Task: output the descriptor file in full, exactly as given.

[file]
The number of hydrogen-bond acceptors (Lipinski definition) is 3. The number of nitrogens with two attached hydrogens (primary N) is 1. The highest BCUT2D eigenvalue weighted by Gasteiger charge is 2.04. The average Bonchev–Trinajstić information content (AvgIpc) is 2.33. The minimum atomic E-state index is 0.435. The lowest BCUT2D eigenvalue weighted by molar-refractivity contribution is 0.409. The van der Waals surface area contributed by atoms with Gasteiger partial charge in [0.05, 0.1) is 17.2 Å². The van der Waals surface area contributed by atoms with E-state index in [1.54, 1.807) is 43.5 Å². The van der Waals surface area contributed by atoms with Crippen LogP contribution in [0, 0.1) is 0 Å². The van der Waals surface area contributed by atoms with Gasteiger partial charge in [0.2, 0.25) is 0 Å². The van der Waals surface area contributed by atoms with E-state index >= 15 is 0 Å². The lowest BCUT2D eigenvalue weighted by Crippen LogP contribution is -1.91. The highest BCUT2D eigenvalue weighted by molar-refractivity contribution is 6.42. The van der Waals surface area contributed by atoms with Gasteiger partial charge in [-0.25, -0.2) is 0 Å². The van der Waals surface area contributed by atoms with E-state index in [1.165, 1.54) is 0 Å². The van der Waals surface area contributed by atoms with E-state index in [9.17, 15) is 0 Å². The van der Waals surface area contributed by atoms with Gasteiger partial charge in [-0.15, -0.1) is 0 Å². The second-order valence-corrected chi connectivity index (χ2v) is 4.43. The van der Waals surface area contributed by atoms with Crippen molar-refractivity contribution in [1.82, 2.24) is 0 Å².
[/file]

The number of hydrogen-bond acceptors (Lipinski definition) is 3. The number of nitrogens with two attached hydrogens (primary N) is 1. The highest BCUT2D eigenvalue weighted by Gasteiger charge is 2.04. The average Bonchev–Trinajstić information content (AvgIpc) is 2.33. The minimum atomic E-state index is 0.435. The lowest BCUT2D eigenvalue weighted by molar-refractivity contribution is 0.409. The van der Waals surface area contributed by atoms with Gasteiger partial charge in [0.05, 0.1) is 17.2 Å². The van der Waals surface area contributed by atoms with E-state index in [1.54, 1.807) is 43.5 Å². The van der Waals surface area contributed by atoms with Crippen LogP contribution in [0, 0.1) is 0 Å². The van der Waals surface area contributed by atoms with Gasteiger partial charge in [0.2, 0.25) is 0 Å². The van der Waals surface area contributed by atoms with E-state index >= 15 is 0 Å². The lowest BCUT2D eigenvalue weighted by Crippen LogP contribution is -1.91. The highest BCUT2D eigenvalue weighted by molar-refractivity contribution is 6.42. The van der Waals surface area contributed by atoms with Gasteiger partial charge in [-0.25, -0.2) is 0 Å². The van der Waals surface area contributed by atoms with E-state index in [1.165, 1.54) is 0 Å². The van der Waals surface area contributed by atoms with E-state index in [9.17, 15) is 0 Å². The van der Waals surface area contributed by atoms with Gasteiger partial charge in [-0.15, -0.1) is 0 Å². The second-order valence-corrected chi connectivity index (χ2v) is 4.43. The van der Waals surface area contributed by atoms with Crippen molar-refractivity contribution in [1.82, 2.24) is 0 Å².